Often you first only know the negative - what you aren’t doing. You aren’t snacking on junk. You aren’t mindlessly eating your kids’ dinner and your own. You aren’t eating ice cream. Write all these down in a list. They are a valuable starting place, but they aren’t the end.
Here’s the tricky part, what are you doing if you’re eating healthy?
What is eating healthy (insert your habit)?
Eating healthy means not eating junk, like Peanut M&M’s, every day.
Not relying on convenient foods - like protein powders, peanut butter, and cheese - when I’m at home but don’t feel like cooking.
So what is eating healthy?
Eating home-cooked protein and veggies when I am at home.
How much protein and veggies per day would you consider eating healthy?
2-3 meals that consist of high quality protein plus 1-2 veggies per meal > 2-3 servings of high quality protein + 3-6 servings of veggies per day.
So what does healthy eating mean?
Healthy eating means consuming 2-3 servings of high quality protein + 3-6 servings of veggies each day.
So what needs to happen to do this every day?
A food system + batch cooking 1-2 days a week to make sure there are always options in the fridge when I don’t feel like cooking.
Re-read the above. Notice healthy eating is no longer arbitrary, but a clear, concise end point that I KNOW when I get there. When I’m eating 2-3 servings of protein + 3-6 servings of veggies each day, I feel like a rock star. When I don’t eat that many veggies, I feel icky.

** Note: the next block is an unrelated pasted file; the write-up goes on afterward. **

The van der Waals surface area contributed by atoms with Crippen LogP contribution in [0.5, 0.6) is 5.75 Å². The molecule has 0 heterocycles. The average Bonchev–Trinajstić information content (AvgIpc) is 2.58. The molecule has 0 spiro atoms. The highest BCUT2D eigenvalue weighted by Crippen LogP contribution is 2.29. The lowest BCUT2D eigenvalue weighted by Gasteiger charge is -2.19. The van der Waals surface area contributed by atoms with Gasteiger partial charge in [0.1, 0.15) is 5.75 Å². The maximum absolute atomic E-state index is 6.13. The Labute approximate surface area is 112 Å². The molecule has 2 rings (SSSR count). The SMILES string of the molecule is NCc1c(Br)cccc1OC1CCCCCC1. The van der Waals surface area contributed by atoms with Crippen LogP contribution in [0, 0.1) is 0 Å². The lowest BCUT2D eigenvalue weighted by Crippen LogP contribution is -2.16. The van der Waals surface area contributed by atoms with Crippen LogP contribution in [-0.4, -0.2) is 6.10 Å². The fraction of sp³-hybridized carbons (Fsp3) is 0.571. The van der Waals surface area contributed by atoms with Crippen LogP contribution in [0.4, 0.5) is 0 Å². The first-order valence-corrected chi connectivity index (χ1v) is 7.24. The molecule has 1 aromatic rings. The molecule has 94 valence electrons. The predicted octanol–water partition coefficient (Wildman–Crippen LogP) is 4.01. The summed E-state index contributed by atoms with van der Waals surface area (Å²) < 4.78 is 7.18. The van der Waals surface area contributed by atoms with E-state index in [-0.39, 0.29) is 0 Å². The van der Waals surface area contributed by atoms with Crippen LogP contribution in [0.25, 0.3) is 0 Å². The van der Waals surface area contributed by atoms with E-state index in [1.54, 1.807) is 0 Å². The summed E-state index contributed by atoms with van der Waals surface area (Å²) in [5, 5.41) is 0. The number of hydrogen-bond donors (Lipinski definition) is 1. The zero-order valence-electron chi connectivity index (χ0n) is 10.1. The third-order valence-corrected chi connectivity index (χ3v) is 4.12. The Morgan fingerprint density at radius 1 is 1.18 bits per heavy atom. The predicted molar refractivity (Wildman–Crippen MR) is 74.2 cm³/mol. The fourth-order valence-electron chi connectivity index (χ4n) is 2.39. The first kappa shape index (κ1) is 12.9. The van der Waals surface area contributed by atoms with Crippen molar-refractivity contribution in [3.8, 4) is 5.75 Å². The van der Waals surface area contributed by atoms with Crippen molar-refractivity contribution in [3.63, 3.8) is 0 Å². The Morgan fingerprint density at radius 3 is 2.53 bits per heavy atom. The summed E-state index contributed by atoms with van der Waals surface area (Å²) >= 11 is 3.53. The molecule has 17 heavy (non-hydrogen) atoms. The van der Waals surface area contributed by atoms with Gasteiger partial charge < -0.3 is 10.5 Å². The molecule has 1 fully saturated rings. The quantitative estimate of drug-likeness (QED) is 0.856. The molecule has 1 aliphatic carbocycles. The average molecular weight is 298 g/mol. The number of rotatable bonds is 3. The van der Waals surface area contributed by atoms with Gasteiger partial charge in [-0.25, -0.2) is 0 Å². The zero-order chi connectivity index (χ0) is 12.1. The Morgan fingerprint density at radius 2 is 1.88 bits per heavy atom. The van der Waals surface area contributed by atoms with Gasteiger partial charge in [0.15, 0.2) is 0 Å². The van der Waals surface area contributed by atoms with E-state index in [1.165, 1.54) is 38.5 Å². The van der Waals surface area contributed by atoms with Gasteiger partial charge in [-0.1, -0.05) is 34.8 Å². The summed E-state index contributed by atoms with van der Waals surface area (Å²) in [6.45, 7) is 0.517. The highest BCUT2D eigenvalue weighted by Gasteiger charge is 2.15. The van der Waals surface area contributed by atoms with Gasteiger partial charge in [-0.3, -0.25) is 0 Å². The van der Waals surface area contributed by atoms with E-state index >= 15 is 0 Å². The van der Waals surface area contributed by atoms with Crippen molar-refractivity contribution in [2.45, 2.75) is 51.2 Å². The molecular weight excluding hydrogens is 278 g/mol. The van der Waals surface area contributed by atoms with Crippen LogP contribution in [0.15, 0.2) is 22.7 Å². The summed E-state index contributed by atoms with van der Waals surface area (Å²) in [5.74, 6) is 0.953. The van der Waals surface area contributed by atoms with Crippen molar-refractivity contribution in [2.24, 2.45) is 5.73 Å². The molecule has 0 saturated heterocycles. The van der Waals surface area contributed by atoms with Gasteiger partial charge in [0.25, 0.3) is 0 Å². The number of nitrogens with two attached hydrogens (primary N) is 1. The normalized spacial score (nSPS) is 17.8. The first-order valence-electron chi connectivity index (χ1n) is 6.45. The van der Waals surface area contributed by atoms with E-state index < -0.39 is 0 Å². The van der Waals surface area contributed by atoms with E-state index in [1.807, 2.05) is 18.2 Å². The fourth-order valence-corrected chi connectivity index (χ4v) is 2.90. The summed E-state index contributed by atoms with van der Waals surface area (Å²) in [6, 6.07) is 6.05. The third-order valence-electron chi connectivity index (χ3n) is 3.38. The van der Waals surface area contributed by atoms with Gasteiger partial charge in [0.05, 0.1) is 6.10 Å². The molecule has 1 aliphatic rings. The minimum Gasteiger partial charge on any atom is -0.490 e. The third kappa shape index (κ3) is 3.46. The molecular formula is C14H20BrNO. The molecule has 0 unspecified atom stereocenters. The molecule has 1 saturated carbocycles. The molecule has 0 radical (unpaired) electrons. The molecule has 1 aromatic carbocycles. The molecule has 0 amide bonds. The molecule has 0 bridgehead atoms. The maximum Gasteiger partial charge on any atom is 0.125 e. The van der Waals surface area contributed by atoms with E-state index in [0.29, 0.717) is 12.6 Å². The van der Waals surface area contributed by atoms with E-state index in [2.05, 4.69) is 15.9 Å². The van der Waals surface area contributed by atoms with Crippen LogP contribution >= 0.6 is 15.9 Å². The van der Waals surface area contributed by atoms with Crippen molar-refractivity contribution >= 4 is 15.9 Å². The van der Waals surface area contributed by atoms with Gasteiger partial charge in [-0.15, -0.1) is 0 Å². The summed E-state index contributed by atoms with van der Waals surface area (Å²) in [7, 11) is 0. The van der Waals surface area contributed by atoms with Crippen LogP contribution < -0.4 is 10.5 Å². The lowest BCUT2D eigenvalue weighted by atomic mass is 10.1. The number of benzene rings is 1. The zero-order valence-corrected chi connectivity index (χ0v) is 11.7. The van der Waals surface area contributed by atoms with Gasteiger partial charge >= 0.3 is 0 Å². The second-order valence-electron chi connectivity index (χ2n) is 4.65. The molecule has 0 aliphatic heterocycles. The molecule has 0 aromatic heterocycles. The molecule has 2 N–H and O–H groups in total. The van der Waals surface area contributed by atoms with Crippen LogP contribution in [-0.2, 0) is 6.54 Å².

Also be aware that healthy eating may mean something different for you and that’s okay. This needs to fit in your life right now.
Step Three: Do you notice the cost in the above example? For me, batch cooking 2 days a week + a food system, which means a bit of time and forethought to ensure I have the ingredients on hand to make what I need.
The cost would also include moments of foregoing my normal pleasure of grabbing something quick to walk to the fridge and heat up something. Around these moments are great places to build new “habit loops.”
Step Four: Knowing the clear end means knowing exactly how to get there. Now I can count exactly how many veggies I currently eat per day and know exactly how many to increase this by each day to reach my end.
“Beginning with the end in mind” begins our study of Adopting a holy mindset this week. Until you know where you are going, you don’t know how to get there. Counting the cost helps you think through your destination and accept the costs or say they aren’t worth it. Digging deeper and deeper into what the end you looks, feels, thinks, and behaves de-mystifies the path to get there. Then you begin with sure footing, knowing each and every step takes you closer to your destination.
No more guesswork. No more confusion.